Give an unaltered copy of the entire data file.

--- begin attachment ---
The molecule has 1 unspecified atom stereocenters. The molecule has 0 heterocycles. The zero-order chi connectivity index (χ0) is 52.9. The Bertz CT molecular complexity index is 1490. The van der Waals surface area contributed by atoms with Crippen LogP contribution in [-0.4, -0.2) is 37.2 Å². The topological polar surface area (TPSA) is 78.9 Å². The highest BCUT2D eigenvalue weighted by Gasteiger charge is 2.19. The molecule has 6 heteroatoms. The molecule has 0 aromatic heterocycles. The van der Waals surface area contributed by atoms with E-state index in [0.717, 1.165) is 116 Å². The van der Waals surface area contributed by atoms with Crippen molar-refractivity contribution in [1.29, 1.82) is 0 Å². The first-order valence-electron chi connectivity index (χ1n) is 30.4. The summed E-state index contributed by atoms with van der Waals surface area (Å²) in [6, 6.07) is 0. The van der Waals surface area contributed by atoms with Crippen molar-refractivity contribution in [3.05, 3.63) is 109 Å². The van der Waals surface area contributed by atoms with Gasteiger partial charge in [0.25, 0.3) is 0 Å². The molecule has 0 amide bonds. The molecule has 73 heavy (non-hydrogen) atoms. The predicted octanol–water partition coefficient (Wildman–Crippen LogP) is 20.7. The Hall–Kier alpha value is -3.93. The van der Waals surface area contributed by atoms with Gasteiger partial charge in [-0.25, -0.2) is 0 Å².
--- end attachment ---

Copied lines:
The molecule has 1 unspecified atom stereocenters. The molecule has 0 heterocycles. The zero-order chi connectivity index (χ0) is 52.9. The Bertz CT molecular complexity index is 1490. The van der Waals surface area contributed by atoms with Crippen LogP contribution in [-0.4, -0.2) is 37.2 Å². The topological polar surface area (TPSA) is 78.9 Å². The highest BCUT2D eigenvalue weighted by Gasteiger charge is 2.19. The molecule has 6 heteroatoms. The molecule has 0 aromatic heterocycles. The van der Waals surface area contributed by atoms with E-state index in [0.717, 1.165) is 116 Å². The van der Waals surface area contributed by atoms with Crippen molar-refractivity contribution in [1.29, 1.82) is 0 Å². The first-order valence-electron chi connectivity index (χ1n) is 30.4. The summed E-state index contributed by atoms with van der Waals surface area (Å²) in [6, 6.07) is 0. The van der Waals surface area contributed by atoms with Crippen molar-refractivity contribution in [3.05, 3.63) is 109 Å². The van der Waals surface area contributed by atoms with Gasteiger partial charge in [0.25, 0.3) is 0 Å². The molecule has 0 amide bonds. The molecule has 73 heavy (non-hydrogen) atoms. The predicted octanol–water partition coefficient (Wildman–Crippen LogP) is 20.7. The Hall–Kier alpha value is -3.93. The van der Waals surface area contributed by atoms with Gasteiger partial charge in [-0.25, -0.2) is 0 Å².